‘That’s why I don’t keep those things.’ Nice Arms Pete pointed to the mask on the counter, walked towards me, angled his body into me. ‘Don’t you want that too?’ he said.
Nice Arms Pete sculled the rest of the beer. Head tilted back, throat muscles contracting rhythmically. My eyes looked at Nice Arms Pete’s rockmelon arse, then to the counter where the bottle sat next to the faux ancient mask.
‘If we are all future and no past then who was in that car that dropped you off?’
‘He wants me to move stuff. For money. He is a boy,’ said Nice Arms Pete. He was facing away from me, his small waist and back sprouting like a muscular fountain.
‘Boys have a strange way of becoming men.’
‘He looks like a man. Bit woggy-looking too. Yeah but nah.’ Shook his head at the end, eyes went somewhere casual, blowing it away.
‘Seriously, a wog?’
‘Don’t trust me, eh? You wanna go through my phone?’ Nice Arms Pete pulled out his smartphone. Thrust it in front of my face. I could look everywhere apart from the phone and my partner. Nice Arms Pete, cheeks flushed. Blue veins on his neck throbbed. Clicked it in him. He repeated, ‘Here!’ louder, louder. I swatted the hand away. ‘You’ll go through it anyway. Here, take it.’ Pegged the phone at my head. I ducked. Bounced off the wall and landed on the chequerboard floor. The phone broke into three parts: battery, case and body.
Outside the cottage, a train on tracks zoomed. Echoed all through the mist-filled backyard.
‘I’m sure lots of random hot wogs just want to give you a job.’ Said it to him as I was bending over to pick up the pieces of the smartphone.
‘He’s a roid muncher, a gym queen, a juicehead with bacne. Gonna move Dyna Bolts for him. Nothing spesh, easy money,’ said Nice Arms Pete.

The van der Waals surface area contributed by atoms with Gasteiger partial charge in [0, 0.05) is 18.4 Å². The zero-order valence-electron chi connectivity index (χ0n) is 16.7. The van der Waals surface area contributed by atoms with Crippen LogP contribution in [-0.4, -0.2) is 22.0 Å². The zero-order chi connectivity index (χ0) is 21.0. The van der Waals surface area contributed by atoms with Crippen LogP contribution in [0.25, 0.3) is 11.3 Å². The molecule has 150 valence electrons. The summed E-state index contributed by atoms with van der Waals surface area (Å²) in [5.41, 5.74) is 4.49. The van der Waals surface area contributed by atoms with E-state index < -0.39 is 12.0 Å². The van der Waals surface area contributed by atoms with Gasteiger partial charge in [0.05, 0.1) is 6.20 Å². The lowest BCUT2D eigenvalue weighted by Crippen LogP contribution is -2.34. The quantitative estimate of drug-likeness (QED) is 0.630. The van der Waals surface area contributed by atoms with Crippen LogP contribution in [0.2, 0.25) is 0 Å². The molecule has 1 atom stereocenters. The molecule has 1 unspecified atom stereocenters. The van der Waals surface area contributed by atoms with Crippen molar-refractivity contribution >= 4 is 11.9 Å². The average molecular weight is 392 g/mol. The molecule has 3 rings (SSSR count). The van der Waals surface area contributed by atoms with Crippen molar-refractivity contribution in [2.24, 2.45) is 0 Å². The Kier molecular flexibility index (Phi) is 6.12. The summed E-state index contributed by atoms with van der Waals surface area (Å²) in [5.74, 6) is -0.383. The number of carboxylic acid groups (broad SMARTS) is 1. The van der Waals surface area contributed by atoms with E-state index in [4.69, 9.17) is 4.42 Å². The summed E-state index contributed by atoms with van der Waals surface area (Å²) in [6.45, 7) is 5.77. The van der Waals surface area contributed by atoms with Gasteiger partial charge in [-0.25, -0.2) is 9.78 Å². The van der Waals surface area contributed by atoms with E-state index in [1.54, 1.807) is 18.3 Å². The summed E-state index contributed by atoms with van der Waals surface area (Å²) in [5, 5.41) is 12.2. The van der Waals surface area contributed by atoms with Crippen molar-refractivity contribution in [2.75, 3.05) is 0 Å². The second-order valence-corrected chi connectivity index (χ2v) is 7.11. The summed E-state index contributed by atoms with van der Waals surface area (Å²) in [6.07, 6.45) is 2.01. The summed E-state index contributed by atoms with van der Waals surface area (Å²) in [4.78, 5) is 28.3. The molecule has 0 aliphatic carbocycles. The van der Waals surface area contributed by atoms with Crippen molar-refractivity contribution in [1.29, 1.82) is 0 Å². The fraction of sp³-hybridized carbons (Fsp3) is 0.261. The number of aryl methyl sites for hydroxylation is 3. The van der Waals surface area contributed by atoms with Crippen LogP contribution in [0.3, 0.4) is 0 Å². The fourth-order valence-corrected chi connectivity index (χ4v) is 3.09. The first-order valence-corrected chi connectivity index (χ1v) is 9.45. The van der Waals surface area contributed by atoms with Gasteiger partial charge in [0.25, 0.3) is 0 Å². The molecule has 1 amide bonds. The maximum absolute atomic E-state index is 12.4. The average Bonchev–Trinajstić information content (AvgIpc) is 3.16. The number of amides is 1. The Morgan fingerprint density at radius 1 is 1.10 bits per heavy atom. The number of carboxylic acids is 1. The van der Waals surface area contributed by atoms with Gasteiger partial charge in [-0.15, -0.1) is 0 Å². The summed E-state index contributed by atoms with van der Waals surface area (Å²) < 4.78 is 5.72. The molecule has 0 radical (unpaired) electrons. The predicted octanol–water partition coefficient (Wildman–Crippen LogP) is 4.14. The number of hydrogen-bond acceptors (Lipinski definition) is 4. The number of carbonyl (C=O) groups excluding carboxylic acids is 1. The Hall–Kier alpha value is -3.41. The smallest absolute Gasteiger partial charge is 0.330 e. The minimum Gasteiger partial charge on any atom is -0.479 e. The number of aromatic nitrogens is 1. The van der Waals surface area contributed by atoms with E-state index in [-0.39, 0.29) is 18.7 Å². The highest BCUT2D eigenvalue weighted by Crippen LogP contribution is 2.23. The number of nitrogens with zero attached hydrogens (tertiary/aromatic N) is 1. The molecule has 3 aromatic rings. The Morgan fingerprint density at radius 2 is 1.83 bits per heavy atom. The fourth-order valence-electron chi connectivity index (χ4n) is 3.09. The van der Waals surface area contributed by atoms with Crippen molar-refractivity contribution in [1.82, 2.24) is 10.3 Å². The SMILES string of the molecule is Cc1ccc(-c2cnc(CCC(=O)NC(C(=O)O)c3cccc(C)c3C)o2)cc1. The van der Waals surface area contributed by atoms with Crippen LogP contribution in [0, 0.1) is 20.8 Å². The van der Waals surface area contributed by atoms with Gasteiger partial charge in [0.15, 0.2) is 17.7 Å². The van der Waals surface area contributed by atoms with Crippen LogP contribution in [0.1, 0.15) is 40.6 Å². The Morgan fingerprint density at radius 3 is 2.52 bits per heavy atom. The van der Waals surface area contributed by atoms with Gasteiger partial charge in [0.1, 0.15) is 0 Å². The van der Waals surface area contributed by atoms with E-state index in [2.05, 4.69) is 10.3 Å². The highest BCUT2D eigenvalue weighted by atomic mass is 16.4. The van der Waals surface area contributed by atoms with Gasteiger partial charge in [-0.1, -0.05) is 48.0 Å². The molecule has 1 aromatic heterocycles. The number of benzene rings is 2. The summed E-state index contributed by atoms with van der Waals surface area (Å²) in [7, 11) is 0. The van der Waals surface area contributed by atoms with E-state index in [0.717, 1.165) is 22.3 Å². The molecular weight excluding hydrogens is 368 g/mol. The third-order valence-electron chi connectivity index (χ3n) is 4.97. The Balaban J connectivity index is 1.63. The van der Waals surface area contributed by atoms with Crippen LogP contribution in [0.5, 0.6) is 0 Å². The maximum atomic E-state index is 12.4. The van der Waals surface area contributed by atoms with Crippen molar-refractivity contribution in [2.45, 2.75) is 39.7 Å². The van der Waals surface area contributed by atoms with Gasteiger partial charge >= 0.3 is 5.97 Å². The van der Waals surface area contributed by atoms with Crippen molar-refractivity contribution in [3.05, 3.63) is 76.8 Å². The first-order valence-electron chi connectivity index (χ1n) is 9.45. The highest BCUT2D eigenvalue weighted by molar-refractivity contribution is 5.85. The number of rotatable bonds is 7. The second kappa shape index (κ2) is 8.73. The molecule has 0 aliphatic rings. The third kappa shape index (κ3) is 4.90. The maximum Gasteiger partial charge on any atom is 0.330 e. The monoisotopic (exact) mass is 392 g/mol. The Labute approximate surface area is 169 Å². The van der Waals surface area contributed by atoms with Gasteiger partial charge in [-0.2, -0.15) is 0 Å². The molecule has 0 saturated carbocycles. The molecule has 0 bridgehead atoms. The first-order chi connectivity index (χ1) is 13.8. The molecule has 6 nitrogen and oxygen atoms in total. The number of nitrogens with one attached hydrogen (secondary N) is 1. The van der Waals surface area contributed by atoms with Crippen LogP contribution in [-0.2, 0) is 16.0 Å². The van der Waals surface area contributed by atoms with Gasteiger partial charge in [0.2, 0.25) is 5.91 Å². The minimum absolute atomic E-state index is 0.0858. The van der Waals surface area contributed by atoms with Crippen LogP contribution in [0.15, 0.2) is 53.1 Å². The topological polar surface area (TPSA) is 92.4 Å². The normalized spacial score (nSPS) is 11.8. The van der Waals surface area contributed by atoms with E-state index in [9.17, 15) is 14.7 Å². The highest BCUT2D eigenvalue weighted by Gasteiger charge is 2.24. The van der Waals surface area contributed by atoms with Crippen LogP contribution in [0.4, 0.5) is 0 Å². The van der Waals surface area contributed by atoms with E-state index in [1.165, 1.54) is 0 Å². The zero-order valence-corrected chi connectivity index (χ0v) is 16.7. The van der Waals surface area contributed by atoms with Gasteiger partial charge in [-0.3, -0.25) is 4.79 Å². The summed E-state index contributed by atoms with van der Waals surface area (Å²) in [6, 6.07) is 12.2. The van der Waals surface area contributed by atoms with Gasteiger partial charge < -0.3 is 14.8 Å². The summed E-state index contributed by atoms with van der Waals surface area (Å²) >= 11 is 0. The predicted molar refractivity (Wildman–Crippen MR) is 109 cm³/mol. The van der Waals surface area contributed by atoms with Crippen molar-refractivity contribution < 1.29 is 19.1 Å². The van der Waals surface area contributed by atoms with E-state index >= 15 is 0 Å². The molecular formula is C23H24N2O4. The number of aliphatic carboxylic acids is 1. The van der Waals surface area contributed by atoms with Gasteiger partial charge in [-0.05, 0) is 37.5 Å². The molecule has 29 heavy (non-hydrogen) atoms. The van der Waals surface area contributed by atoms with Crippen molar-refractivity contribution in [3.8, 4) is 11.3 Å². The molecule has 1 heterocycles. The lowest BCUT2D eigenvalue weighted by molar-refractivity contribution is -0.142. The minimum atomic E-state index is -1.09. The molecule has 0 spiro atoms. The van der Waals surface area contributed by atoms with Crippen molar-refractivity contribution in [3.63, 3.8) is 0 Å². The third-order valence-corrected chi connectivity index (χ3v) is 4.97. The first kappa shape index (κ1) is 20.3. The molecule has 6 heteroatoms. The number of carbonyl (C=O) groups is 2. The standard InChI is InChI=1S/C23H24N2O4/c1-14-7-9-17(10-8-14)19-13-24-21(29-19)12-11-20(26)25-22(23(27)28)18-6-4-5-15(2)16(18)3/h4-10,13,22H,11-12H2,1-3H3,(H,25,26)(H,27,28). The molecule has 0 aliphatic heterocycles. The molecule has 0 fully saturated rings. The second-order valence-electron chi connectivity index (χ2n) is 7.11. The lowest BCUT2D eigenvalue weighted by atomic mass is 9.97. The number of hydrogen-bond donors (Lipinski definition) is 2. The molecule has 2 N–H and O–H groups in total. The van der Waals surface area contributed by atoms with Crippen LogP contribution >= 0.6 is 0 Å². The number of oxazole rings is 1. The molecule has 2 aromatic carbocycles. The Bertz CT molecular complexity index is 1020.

I stood up, handed him the phone, my hairy arm extended. I looked at the ivory of Nice Arms Pete’s forearm with milk jelly smooth muscle and marbled veins.
‘You are using roids, aren’t ya?’
‘How can I sell if I don’t know how they work?’ said Nice Arms Pete. It was a hiss, spit landed on my chin.
‘How can you sell it if you don’t fuck him?’ I just said it, my eyes scanned the surface of Nice Arms Pete’s face. It was slowly contorting and puffing up with red. Tops of his eyelids creasing, lips slamming against each other.
His fist shot out. Struck the side of my face. Nostrils got pushed down, my neck clenched taking the blow, and my eyes expanded post impact. I spun around away from him, put my whole arm on the wall and slumped into my body. I held up the walls with my arm, because if I didn’t the whole house would have crashed. I breathed into my lungs but the worry beads spun around in a tornado.
Nice Arms Pete hotfooted it. Heard him push over the empty beer bottle; it rolled off the counter and broke on the floor. In the living room I heard the bulb shatter as the lamp fell over. In the bedroom he knocked over a chair, made a thud on the wooden floors. Heard him fling open the front door, the door hitting the plasterboard.
I ran to the bedroom. There was a hole in the plasterboard from where the knob pushed in. Saw him just beyond the fence as he walked into the park.
Condensation from the grass and the cold air created an envelope of mist around his shape.
The arm that I broke as a kid tingled.
I ran after him. Caught up in the middle of the soccer field.
Nice Arms Pete kept walking. He walked from the middle to the goals. I heard the sounds my feet made flattening blades of moist grass. Kept following him. At the goals he turned around. Skin so white, face visible in the dark.
Reached up, placed my hand on his shoulder.
‘I should have known better,’ I said.
He touched my face. When his hand went along my bruised top lip and my almost broken nose, I winced from the pain. His fist went into a deep denim pocket. Pulled out a Syrinapx bottle, twisted the cap off and handed me two light blue pills.
I stood opposite Nice Arms Pete. The two little moons shone in my olive hands. Streetlight filtered through the trees casting a frame of shadows around the soccer field. We stood in the net.
Down the Hume by Peter Polites is published by Hachette Australia
You can buy the book here